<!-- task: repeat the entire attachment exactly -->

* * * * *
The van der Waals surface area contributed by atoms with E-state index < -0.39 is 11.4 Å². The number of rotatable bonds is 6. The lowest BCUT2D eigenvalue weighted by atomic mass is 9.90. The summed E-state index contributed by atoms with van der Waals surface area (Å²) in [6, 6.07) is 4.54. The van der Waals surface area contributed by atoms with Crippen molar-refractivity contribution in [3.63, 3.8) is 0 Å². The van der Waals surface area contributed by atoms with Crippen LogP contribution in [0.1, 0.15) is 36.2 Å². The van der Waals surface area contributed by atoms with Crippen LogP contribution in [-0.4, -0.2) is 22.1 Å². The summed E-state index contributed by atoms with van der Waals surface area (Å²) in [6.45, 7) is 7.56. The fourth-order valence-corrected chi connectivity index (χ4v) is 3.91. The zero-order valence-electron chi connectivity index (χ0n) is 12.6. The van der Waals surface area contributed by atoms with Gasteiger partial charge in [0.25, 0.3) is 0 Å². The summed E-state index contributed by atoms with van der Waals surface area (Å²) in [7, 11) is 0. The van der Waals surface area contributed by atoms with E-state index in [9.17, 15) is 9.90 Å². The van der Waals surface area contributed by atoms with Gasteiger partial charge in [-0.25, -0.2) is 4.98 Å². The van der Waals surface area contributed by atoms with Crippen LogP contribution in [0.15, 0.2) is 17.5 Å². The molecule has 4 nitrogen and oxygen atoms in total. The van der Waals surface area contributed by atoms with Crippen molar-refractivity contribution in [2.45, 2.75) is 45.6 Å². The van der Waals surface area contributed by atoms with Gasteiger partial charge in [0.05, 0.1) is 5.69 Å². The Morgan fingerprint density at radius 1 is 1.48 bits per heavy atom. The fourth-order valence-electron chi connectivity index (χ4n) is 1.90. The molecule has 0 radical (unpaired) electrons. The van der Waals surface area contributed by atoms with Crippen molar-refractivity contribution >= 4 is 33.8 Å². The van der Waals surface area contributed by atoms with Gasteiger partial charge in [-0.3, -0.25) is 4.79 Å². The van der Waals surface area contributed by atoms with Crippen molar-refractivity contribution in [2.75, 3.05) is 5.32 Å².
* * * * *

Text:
The van der Waals surface area contributed by atoms with E-state index < -0.39 is 11.4 Å². The number of rotatable bonds is 6. The lowest BCUT2D eigenvalue weighted by atomic mass is 9.90. The summed E-state index contributed by atoms with van der Waals surface area (Å²) in [6, 6.07) is 4.54. The van der Waals surface area contributed by atoms with Crippen molar-refractivity contribution in [3.63, 3.8) is 0 Å². The van der Waals surface area contributed by atoms with Crippen LogP contribution in [0.1, 0.15) is 36.2 Å². The van der Waals surface area contributed by atoms with Crippen LogP contribution in [-0.4, -0.2) is 22.1 Å². The summed E-state index contributed by atoms with van der Waals surface area (Å²) in [6.45, 7) is 7.56. The fourth-order valence-corrected chi connectivity index (χ4v) is 3.91. The zero-order valence-electron chi connectivity index (χ0n) is 12.6. The van der Waals surface area contributed by atoms with Gasteiger partial charge in [0.25, 0.3) is 0 Å². The summed E-state index contributed by atoms with van der Waals surface area (Å²) in [7, 11) is 0. The van der Waals surface area contributed by atoms with E-state index in [9.17, 15) is 9.90 Å². The van der Waals surface area contributed by atoms with Gasteiger partial charge in [-0.25, -0.2) is 4.98 Å². The van der Waals surface area contributed by atoms with Crippen LogP contribution in [0.15, 0.2) is 17.5 Å². The molecule has 4 nitrogen and oxygen atoms in total. The van der Waals surface area contributed by atoms with Crippen molar-refractivity contribution in [2.45, 2.75) is 45.6 Å². The van der Waals surface area contributed by atoms with Gasteiger partial charge in [0.05, 0.1) is 5.69 Å². The Morgan fingerprint density at radius 1 is 1.48 bits per heavy atom. The fourth-order valence-electron chi connectivity index (χ4n) is 1.90. The molecule has 0 radical (unpaired) electrons. The van der Waals surface area contributed by atoms with Crippen molar-refractivity contribution >= 4 is 33.8 Å². The van der Waals surface area contributed by atoms with Gasteiger partial charge in [-0.3, -0.25) is 4.79 Å². The van der Waals surface area contributed by atoms with Crippen molar-refractivity contribution in [2.75, 3.05) is 5.32 Å².